David Segal of the Washington Post wades through the chaos outside the New York Stock Exchange to interview an artist quietly handing out copies of her Zero Dollar. Combining software with hand drawing, artist Laura Gilbert reproduced the dollar bill in slightly smaller form. Yesterday she handed out copies to any masters of the universe she could find. However, the only NYSE-associated employees she encountered were outer-borough worker drones; the real villains were in Midtown, skirting the crowds in their chauffeur-driven cars.
The Zero Dollar falls somewhere between Pop Art and performance art. Generally Pop Artworks derive their meanings from an ironic distance from the world of things. Pop Art was invented for museums. We’re forced to recreate the context that they reflect. Here Gilbert is intervening directly–at least that’s the intention–in the context to which her dollars refer. However, the intent of Pop Art is to reveal the sham existence of commodities. In the context of the current financial crises, it seems to me, the exact opposite point should be made: that dollar bills have real consequence to people with ordinary incomes. Right now, commodities are the bearers of anxiety, not the illusionary promise of happiness. Trying to invoke shame, as Gilbert seems ultimately trying to do, already seems passé. In the space of a week we’ve already moved into a whole new realm of uncertainty–an uncertainty that can be understood as a crisis in representationality that Gilbert’s Pop Art gesture can’t address.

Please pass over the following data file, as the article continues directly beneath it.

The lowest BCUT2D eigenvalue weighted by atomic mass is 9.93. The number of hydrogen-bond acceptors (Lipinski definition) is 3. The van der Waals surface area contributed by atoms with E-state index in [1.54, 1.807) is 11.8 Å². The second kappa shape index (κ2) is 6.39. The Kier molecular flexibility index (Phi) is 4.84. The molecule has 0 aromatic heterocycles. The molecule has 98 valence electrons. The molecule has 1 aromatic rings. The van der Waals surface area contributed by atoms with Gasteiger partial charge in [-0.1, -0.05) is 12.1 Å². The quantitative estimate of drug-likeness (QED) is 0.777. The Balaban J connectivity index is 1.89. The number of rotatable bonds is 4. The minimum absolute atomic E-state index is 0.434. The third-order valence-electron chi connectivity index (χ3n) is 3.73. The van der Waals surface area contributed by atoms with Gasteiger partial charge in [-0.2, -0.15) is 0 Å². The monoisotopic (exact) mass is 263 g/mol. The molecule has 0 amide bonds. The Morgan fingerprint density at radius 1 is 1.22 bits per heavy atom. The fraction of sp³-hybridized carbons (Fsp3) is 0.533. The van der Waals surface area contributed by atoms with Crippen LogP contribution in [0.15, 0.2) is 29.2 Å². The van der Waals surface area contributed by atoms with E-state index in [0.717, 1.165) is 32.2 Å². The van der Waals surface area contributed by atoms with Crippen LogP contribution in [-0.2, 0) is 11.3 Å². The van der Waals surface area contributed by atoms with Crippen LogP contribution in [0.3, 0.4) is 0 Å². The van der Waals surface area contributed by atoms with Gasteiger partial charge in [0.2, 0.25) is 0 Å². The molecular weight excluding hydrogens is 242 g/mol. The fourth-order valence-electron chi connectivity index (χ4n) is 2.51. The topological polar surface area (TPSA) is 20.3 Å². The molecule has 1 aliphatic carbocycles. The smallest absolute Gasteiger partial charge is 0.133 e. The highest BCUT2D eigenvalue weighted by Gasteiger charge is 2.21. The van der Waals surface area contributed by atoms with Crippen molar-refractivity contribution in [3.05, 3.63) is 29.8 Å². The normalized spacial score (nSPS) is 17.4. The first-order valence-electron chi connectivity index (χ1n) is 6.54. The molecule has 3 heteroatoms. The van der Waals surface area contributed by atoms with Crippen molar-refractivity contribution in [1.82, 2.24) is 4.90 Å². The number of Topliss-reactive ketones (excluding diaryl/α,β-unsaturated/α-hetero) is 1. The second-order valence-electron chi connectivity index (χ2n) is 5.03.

A more avant-garde gesture would be to hand out slightly shrunken dollar bills at the height of the bubble, when money was an internationally-traded commodity, thus losing its already tenuous relation to the real. No wonder the financial system workers she’s handing out her exquisite representations are puzzled: art should reveal the unseen, not belabor the obvious.